Purim Quick Facts - AU

AKA NameFestival of lots
HashtagsCompiled on#Purim
Related Hashtags#ShabbatShalom, #BringThemHome
2024 Date23 March 2024
2025 Date14 March 2025


Top X Posts (formerly Tweets) for Purim -


Purim History

Purim highlights themes of unity, joy, and triumph over adversity, all of which are drawn from the biblical Book of Esther. Central customs involve the reading of the Book of Esther (Megillah), the gifting of food to friends (mishloach manot), donations to the poor (matanot la'evyonim), and the feast of Purim (seudat Purim).

Purim commemorates the saving of the Jewish people from Haman’s plot to eradicate them, as recorded in the Book of Esther. Within Australia, Purim resonates profoundly among its Jewish community, particularly for its themes of survival and resilience in the face of oppression. These narratives echo the experiences of many who sought refuge in Australia during the turbulent 20th Century. Moreover, for a country rich in cultural diversity like Australia, Purim provides an opportunity for an enriched understanding of Jewish heritage and traditions.

Purim in Australia is observed through public readings of the Book of Esther, dressing up in costumes, and vibrant communal gatherings. While the participation in events may vary across different Jewish communities, the spirit of joy, unity and giving remains universal. In Sydney, Melbourne and other cities with significant Jewish populations, you'll often find lively Purim street parades, carnivals and performances, with delicious traditional foods like hamantaschen (a triangular filled pastry). Purim typically falls in late February or March, depending on the Hebrew calendar.

Facts about Purim

  • Purim is considered to be a joyous holiday often accompanied by celebrations, plays, festive food and costume parties.
  • Purim holiday is often preceded by fast, referred to as the Fast of Esther. This fast commemorates Esther's three days of fasting in preparation for her meeting with the king. The fast is observed from dawn until dusk on the eve of Purim.
  • The story of Purim is told in the book of Esther, which is also known as "the Scroll" (Megillah in Hebrew).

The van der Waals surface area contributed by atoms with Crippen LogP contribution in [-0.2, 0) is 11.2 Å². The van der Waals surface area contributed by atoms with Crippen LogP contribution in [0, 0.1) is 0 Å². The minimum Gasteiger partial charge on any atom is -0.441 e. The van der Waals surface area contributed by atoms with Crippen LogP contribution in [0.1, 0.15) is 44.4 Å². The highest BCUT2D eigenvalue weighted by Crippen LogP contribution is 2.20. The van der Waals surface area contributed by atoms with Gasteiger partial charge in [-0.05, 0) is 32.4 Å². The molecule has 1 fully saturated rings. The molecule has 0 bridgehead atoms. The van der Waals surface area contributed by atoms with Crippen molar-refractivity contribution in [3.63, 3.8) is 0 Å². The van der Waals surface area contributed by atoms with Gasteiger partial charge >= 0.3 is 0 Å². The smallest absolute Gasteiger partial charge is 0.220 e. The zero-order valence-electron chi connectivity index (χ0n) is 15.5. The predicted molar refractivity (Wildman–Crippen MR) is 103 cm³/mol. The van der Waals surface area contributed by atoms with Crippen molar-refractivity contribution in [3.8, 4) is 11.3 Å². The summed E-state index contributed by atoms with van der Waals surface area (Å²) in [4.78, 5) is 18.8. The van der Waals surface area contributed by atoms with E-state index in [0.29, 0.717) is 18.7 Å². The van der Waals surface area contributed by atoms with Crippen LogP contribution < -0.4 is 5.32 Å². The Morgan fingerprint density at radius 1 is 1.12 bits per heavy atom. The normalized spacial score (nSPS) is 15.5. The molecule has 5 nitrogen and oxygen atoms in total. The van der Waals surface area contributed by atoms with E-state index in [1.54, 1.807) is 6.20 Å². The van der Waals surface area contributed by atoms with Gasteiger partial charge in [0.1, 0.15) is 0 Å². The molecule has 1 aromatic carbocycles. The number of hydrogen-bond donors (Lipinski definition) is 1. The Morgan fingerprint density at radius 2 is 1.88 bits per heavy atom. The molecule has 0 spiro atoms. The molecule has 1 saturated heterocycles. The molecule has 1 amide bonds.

• The "Purim Shpiel" is a traditional part of Purim observance, where the story of the Book of Esther is acted out or performed. In Australia, it has become a popular event in which Jews of all ages participate, bringing the community together in a festive atmosphere.
  • The Hobart Synagogue, built in 1845, is the oldest synagogue in Australia. Each year, the synagogue hosts lively Purim celebrations, including a communal reading of the Megillah (Book of Esther), feasts, and costume parties.

Top things to do in Australia for Purim

  • Make a Mishloach Manot (also known as mishloach manos or shalach manos). This is a gift of at least two kinds of food that are ready to eat. Give them out to neighbors, friends and associates.
  • Make Hamantaschen cookies. These are pocket triangle shaped cookies that are often made with fruit, poppy seed or cheese filling.
  • Participate in Matanot LaEvyonim: The giving of gifts to the poor is a key mitzvah (commandment) of Purim. Many synagogues and Jewish community centers organize community-wide collections and distributions for this purpose.
  • Read a book to learn more about Purim in Australia:
    The Jewish Festivals: From Their Beginnings to Our Own Day - by Hayyim Schauss: Understanding the backgrounds and traditions of various Jewish festivals.
    Celebrating the Jewish Year: The Spring and Summer Holidays: Passover, the Omer, Shavuot, Tisha b'Av - by Paul Steinberg: Even though it doesn't exclusively focus on Purim, it gives a good understanding of Jewish holidays, traditions and rituals.

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